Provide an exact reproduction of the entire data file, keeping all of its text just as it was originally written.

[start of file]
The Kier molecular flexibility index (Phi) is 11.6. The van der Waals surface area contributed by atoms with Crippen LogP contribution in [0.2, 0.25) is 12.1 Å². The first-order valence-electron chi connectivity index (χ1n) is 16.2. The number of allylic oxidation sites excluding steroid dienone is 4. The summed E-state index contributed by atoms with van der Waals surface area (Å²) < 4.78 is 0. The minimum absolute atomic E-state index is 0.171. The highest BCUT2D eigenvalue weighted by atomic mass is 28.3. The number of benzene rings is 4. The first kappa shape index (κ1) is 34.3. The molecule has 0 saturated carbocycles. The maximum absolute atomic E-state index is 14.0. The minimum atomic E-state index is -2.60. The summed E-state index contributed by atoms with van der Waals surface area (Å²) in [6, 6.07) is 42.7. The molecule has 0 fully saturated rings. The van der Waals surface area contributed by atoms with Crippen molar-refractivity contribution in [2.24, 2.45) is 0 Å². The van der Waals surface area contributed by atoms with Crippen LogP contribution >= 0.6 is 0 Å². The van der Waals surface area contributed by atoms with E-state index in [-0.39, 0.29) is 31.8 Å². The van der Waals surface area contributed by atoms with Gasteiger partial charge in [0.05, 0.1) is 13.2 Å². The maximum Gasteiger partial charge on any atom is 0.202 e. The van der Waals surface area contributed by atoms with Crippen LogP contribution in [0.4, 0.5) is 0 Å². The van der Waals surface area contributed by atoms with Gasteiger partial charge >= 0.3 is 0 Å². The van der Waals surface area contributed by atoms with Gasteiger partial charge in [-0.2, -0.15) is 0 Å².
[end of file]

The Kier molecular flexibility index (Phi) is 11.6. The van der Waals surface area contributed by atoms with Crippen LogP contribution in [0.2, 0.25) is 12.1 Å². The first-order valence-electron chi connectivity index (χ1n) is 16.2. The number of allylic oxidation sites excluding steroid dienone is 4. The summed E-state index contributed by atoms with van der Waals surface area (Å²) < 4.78 is 0. The minimum absolute atomic E-state index is 0.171. The highest BCUT2D eigenvalue weighted by atomic mass is 28.3. The number of benzene rings is 4. The first kappa shape index (κ1) is 34.3. The molecule has 0 saturated carbocycles. The maximum absolute atomic E-state index is 14.0. The minimum atomic E-state index is -2.60. The summed E-state index contributed by atoms with van der Waals surface area (Å²) in [6, 6.07) is 42.7. The molecule has 0 fully saturated rings. The van der Waals surface area contributed by atoms with Crippen molar-refractivity contribution in [2.24, 2.45) is 0 Å². The van der Waals surface area contributed by atoms with Crippen LogP contribution >= 0.6 is 0 Å². The van der Waals surface area contributed by atoms with E-state index in [-0.39, 0.29) is 31.8 Å². The van der Waals surface area contributed by atoms with Gasteiger partial charge in [0.05, 0.1) is 13.2 Å². The maximum Gasteiger partial charge on any atom is 0.202 e. The van der Waals surface area contributed by atoms with Crippen LogP contribution in [0.4, 0.5) is 0 Å². The van der Waals surface area contributed by atoms with Gasteiger partial charge >= 0.3 is 0 Å². The van der Waals surface area contributed by atoms with Gasteiger partial charge in [-0.2, -0.15) is 0 Å².